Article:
Colin Powell

Colin Powell is a former:

      • General in the US Army 
      • Secretary of state
      • National security advisor
      • Chairman of the Joint Chiefs of Staff

His roles have dictated that he be a decisive leader, and his military rank assumes that his subordinates follow orders.

Still, he believed in taking a situational leadership approach with his commanders in the army. He recognized that everyone he worked with had different:

      • Experience levels
      • Skills 
      • Strengths
      • Weaknesses

He shares, “I am a situational leader, and I adjust my style, within limits, to the strengths and weaknesses of my subordinates”. Powell further explains that he understands each human is different, and that the best leaders are those who can figure out how to get the best out of each individual.

John Wooden

John Wooden is the former UCLA men’s basketball coach. Many considered him one of the best in American history. Under his leadership, the Bruins won 10 championships, seven of them consecutive. They managed an 88-game winning streak over three seasons, despite having a team that was constantly changing.

Wooden’s ability and willingness to adjust his leadership style to adapt to the changing team dynamics and needs of his players can be summed up in his quote: “When you’re through learning, you’re through.”

Pat Summitt

Patricia Sue Summitt was head coach of the University of Tennessee Lady Volunteer basketball team for 38 years. She was named the 11th greatest coach — of any sport — of all time.

Her college basketball team won eight national titles and over 84% of games over her 38-year career as head coach. She was also named head coach of the USA Basketball Women’s National Team that brought home the gold medal from the 1984 Olympics.

She accomplished this by:

      • Setting high standards for her team members
      • Getting to know each one
      • Pushing them to their personal limits

Why is situational leadership effective?

Situational leadership is a flexible leadership style that adapts to the needs of employees and situations. It comes very intuitively to many leaders and is straightforward to apply. Leaders evaluate the situation and decide which leadership style is most supportive.


Situational leaders tend to stay in close communication with team members. They assess and adjust their approach to provide what’s needed to support success. This helps them build strong relationships with the team. As a result, it creates a better work environment in which employees feel valued as individuals.

What are the disadvantages of situational leadership?

Like all leadership styles, there can be some disadvantages to situational leadership:

      • It can create confusion. Depending on how a situational leader communicates, this leadership style can cause confusion within teams and organizations. This happens if employees perceive the leader to be inconsistent in their leadership approach.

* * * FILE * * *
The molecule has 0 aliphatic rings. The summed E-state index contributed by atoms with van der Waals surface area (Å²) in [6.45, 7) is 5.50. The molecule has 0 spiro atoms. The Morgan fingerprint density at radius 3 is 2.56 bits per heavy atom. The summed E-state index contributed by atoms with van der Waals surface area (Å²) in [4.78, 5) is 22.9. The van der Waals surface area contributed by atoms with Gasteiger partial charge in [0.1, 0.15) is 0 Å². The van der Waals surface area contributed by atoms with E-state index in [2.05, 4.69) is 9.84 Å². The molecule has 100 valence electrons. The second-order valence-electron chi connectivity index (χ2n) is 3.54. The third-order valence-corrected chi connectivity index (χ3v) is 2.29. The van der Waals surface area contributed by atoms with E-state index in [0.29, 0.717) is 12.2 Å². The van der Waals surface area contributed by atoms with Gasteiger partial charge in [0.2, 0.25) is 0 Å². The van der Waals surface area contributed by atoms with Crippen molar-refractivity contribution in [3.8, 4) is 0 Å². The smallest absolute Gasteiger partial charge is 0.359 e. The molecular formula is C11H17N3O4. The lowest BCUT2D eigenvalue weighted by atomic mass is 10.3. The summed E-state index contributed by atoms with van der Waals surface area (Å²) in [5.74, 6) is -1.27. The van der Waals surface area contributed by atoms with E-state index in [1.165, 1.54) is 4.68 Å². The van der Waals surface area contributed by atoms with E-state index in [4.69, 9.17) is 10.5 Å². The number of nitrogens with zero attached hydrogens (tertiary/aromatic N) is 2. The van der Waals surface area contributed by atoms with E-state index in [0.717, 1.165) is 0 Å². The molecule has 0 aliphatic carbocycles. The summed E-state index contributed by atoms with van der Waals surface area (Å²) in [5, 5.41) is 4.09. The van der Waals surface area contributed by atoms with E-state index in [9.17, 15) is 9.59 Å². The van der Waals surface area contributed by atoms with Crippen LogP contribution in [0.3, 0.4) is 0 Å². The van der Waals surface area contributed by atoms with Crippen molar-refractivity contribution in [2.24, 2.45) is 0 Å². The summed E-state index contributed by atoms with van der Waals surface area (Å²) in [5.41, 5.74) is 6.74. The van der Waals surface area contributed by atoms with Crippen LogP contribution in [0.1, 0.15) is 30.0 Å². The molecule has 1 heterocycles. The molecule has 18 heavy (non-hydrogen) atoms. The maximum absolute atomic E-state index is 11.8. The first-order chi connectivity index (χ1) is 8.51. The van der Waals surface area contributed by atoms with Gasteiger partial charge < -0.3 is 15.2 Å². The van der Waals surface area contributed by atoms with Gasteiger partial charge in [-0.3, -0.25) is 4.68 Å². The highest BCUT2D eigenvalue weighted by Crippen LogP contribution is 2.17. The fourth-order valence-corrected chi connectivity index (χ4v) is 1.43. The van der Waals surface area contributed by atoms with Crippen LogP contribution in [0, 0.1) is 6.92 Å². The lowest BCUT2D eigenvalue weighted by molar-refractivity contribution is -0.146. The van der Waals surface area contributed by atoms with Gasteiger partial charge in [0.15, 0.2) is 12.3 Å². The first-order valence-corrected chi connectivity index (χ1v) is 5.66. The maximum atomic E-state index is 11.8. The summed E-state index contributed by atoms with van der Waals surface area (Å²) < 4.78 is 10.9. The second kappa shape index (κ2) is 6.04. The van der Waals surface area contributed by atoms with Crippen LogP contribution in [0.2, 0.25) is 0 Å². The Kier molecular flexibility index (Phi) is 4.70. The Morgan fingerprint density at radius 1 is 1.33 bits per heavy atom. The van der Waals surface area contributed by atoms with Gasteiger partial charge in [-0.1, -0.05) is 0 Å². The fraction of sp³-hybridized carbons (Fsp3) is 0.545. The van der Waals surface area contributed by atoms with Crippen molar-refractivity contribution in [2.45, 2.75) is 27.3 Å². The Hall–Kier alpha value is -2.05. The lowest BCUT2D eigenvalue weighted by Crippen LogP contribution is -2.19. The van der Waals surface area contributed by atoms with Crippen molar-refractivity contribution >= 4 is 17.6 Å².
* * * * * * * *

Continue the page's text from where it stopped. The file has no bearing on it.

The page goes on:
• It is typically focused on short-term goals. Situational leaders tend to respond to what is arising in the present moment. This can cause a disconnect from the larger vision. Good leaders will take this into account and keep long-term goals in sight, even when handling short-term issues.

      • It risks putting too much responsibility on the leader. Situational leadership requires the ability to discern and assess what’s needed in any given situation. This allows the leader to respond appropriately.

        When evaluating the competence of each team member, leaders may not have all the knowledge needed to make an accurate assessment. They may even be misled, especially if an employee is trying to appear knowledgeable.

        Sometimes leaders confuse emotional maturity and confidence with experience-based maturity and competence.

Final thoughts on situational leadership examples

Can you think of any situational leadership examples you’ve come across in your career?

If you can, chances are, this type of leader made you feel supported and valued. The ability to adapt to different people and situations can make for a more versatile leader who does well in a diverse team.

But that’s not to say that other types of leadership can’t work. Every leader, as every team member, is different. Every leader has their own style, strengths, and weaknesses.

Sometimes, being aware of the different styles can make a leader more aware of their own. They can even borrow bits and pieces from each style to improve their leadership skills.

Becoming a better leader can benefit your career, team, and organization. If you’re determined to grow as a leader and individual, a BetterUp coach can help. Schedule a customized demo today.

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Published October 26, 2021

Judy Wolf, MS, PCC

Executive & Team Coach